Dengue fever and rheumatic disease 4/5 (1)

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Dengue fever (A90) ("Breakbone fever")

Definition

Dengue fever is a tropical disease caused by dengue virus (ARBO virus, a flavivirus).

  • Rheumatic pain ("breakbone fever") may be part of the disease picture

Contamination

Transferring via mosquito. Four types.

Occurrence

Dengue fever is a frequent cause of infant mortality in Asia, especially Thailand and South America, are also found in the Caribbean (Cuba) and south of the United States. Increased sharply since the 1960 years: Between 50 and 528 million are infected annually. Most frequent virus scams as tourists import from the tropics!

Incubation time (from infection to symptom)

From infection to symptom: 2 - 10 days

Symptoms

Over 90% are without symptoms or as flu-like for approx. one week

  • Less than 10% gets high fever:
    • 1. stage 1-2 days of high fever, sweating redness of the face
      • Strong rheumatic joint pain in spinal column, arms and legs ("breakbone fever")
      • Bradycardia (slow pulse)
      • Headache most behind eyes, sore throat, fatigue
      • Bitter metal taste in the mouth
      • Viral Myositis may occur
    • 2. Stage (after 4-5 days)
    • 3. stage after 5-6 days recovery that lasts for months. Some get prolonged (several months) lethargy and experience transient hair loss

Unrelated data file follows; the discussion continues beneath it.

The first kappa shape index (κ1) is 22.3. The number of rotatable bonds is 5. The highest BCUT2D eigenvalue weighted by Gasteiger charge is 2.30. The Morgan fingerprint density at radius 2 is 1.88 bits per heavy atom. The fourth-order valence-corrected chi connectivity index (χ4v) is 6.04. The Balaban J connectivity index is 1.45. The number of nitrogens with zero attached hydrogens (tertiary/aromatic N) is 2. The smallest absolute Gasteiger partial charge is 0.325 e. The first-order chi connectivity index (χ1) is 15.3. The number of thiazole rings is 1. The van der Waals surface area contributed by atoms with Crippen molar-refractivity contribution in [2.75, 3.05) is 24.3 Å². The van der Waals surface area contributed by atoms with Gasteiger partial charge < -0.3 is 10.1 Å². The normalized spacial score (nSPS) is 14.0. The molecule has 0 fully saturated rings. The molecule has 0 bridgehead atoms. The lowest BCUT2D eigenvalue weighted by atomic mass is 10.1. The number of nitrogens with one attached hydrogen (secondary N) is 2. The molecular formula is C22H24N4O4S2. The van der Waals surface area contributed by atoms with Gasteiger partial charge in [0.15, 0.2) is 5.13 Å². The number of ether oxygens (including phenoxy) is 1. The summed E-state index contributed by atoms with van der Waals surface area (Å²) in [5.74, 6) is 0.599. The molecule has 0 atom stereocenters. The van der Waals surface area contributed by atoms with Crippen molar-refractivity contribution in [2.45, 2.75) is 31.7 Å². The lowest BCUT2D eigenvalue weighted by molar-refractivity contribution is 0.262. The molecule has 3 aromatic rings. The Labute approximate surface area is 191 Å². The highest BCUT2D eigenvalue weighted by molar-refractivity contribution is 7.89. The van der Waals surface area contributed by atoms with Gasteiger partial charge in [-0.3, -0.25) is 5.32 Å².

• Second-time infection
    • For example, occurs in previously infected immigrants who have been home on holiday
    • Fever first days. When the fever goes back, bleeding occurs in the skin and severe stomach bleeding

Rheumatic symptoms

  • Strong joint pain in vertebral column, arms and legs ("breakbone fever")

Complications

  • Children in particular can have superinfection with different dengue virus species
  • 2% get bleeding with too low platelet count
  • Meningoencephalitis (inflammation of the brain)
  • Transient visual disturbances in the eyesight (retina)

Differential Diagnoses / Similar Diseases

Diagnosis

History and investigation findings

  • Blood tests
    • Slight leukopenia (low white blood cell count)
    • Relative lymphocytosis (increased number of white blood cells)
    • Thrombocytopenia (low platelet count)
    • Transaminases (liver enzymes)
    • Viral RNA
    • Antibodies
    • Quick Tests
  • Stasis test: Blood pressure cuff clamps around the upper arm for 2 minutes (pumped up between systolic and diastolic blood pressure): Many small bleeds (petechiae) below the cuff (more than 10 x Petechia per square inch)

Treatment

  • Symptomatic, fluid intravenously
  • Blood transfusion in severe cases
  • Not aspirin (ASA) due to bleeding risk

Prognosis

  • Good life expectancy at first infection
  • Immunity lasts for a few months and no cross-immunity to other species
  • Next infection is more severe
    • 20% mortality if untreated
    • Children have the worst prognosis

Prevention

Avoid mosquito, air conditioning. It is being researched on vaccines, but they are not available yet (per 2017)

Literature

Tropic diseases, BINDEVEVSSYKDOMMER.no


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